The CRIC Study was established to improve the understanding of chronic kidney disease and related cardiovascular illness and provides new insight about chronic kidney disease.


The CRIC Research Network (CRIC–RN) began the design of the study in 2001. During this first phase that ended in mid-2008, the CRIC-RN successfully recruited and characterized a cohort of nearly 4,000 individuals with chronic kidney disease. The second phase of the CRIC study, which began in 2008 and was completed in 2013, allowed for extended follow-up of study participants. The third phase of the study, which began in 2013 and ended recruitment in 2015, enrolled over 1500 Americans with less severe CKD, and extended follow-up of Phase 1 and 2 participants for an additional 5 years. In the fourth phase which began in 2018, the CRIC Study continued its examination of the effect of a broad range of risk factors (from molecular biomarkers of disease pathways to clinical, demographic, and behavioral characteristics) on the progression of CKD and other health consequences. Additionally, the CRIC Study developed and implemented three subprotocols with novel approaches to deep phenotyping in CKD made possible by the use of cutting-edge remote data capture technologies.

The National Institute of Diabetes and Digestive and Kidney Diseases (NIDDK) at the National Institutes of Health (NIH) has extended funding for the CRIC Study beginning in 2023! This will be the final phase of the CRIC study. The clinical centers will remain active until 2026 and the Scientific and Data Coordinating Center will remain active until 2028.

During this fifth and final active phase of the CRIC Study, the major focus will be to…

  1. Ascertain the clinical outcomes for all eligible participants including those enrolled in the Phase 4 subprotocols,
  2. Perform analyses linking the subprotocol measurements to clinical outcomes,
  3. Integrate data from multiple domains to identify subphenotypes underlying the heterogeneity in clinical outcomes,
  4. Conduct final study visits for CRIC participants eligible for Phase 5,
  5. Create mechanisms for future data collection via linkages with external sources of health data, and
  6. Generate tools and resources to facilitate ongoing use of CRIC data and biospecimens by a broad group of investigators after the CRIC Study has officially ended.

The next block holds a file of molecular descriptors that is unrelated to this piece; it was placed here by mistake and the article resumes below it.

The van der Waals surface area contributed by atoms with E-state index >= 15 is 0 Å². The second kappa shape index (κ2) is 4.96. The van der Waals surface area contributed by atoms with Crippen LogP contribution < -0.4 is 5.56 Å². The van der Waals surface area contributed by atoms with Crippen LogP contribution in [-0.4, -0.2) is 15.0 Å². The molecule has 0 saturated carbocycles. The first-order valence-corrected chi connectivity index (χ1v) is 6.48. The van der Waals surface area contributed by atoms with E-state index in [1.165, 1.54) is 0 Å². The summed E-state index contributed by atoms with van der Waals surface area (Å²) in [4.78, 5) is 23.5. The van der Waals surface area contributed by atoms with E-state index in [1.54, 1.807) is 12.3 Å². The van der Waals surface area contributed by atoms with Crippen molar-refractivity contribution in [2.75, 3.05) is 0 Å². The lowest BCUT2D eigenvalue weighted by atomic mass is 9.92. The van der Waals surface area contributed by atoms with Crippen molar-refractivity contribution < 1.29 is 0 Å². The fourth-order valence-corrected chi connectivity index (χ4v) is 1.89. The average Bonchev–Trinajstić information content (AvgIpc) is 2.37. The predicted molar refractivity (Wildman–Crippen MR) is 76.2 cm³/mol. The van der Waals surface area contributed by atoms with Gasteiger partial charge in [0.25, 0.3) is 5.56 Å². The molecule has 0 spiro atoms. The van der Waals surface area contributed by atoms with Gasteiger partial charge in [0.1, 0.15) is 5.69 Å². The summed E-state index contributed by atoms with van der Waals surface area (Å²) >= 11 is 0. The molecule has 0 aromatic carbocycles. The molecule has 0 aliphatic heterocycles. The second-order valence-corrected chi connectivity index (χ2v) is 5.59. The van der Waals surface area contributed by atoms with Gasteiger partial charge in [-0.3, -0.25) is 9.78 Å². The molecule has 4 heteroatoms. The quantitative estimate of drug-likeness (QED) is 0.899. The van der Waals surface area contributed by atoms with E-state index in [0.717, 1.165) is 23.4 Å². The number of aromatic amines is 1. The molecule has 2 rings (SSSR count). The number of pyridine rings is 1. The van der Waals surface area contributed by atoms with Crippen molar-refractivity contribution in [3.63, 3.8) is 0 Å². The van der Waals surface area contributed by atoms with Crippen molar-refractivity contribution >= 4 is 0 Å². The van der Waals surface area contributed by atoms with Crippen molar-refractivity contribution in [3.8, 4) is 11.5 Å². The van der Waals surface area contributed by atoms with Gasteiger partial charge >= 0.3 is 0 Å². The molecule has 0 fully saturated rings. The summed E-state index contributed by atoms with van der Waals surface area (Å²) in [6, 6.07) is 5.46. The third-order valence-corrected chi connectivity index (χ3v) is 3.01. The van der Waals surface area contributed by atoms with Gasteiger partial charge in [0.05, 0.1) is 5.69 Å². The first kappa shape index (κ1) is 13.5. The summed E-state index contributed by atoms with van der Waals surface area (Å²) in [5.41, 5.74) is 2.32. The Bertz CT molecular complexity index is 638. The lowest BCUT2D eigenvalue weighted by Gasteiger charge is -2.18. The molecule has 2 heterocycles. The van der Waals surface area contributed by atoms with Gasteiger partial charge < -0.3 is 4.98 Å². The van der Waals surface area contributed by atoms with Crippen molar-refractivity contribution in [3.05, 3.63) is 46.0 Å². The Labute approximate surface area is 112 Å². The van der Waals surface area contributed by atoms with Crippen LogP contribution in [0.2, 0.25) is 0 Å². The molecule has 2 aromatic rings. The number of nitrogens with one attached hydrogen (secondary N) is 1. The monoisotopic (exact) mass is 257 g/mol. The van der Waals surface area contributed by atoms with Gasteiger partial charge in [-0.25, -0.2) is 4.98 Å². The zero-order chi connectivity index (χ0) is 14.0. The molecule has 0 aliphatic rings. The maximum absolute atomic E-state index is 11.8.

Funding for the CRIC Study was obtained under a cooperative agreement from National Institute of Diabetes and Digestive and Kidney Diseases (U01DK060990, U01DK060984, U01DK061022, U01DK061021, U01DK061028, U01DK060980, U01DK060963, U01DK060902, U24DK060990, R01DK072231 and R01DK119199). In addition, this work is supported in part by Institutional awards, R01s and K awards.

CRIC Scientific Discoveries

Chronic kidney disease is common in the US population, and we understand that it increases the risk of cardiovascular disease. However, risk scores have not been generated specifically for identifying CKD patients, who are most likely to develop heart disease. In this large-scale proteomics study, we measured nearly 5,000 proteins and used machine learning methods to generate and validate a 32-protein risk score. This score surpassed clinical risk models for predicting incident cardiovascular disease.
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CRIC Collaborations

The CRIC Scientific and Data Coordinating Center at Penn receives data and provides ongoing support for a number of Ancillary Studies approved by the CRIC Cohort utilizing both data collected about CRIC study participants as well as their biological samples.
Learn more about collaborating with CRIC >>
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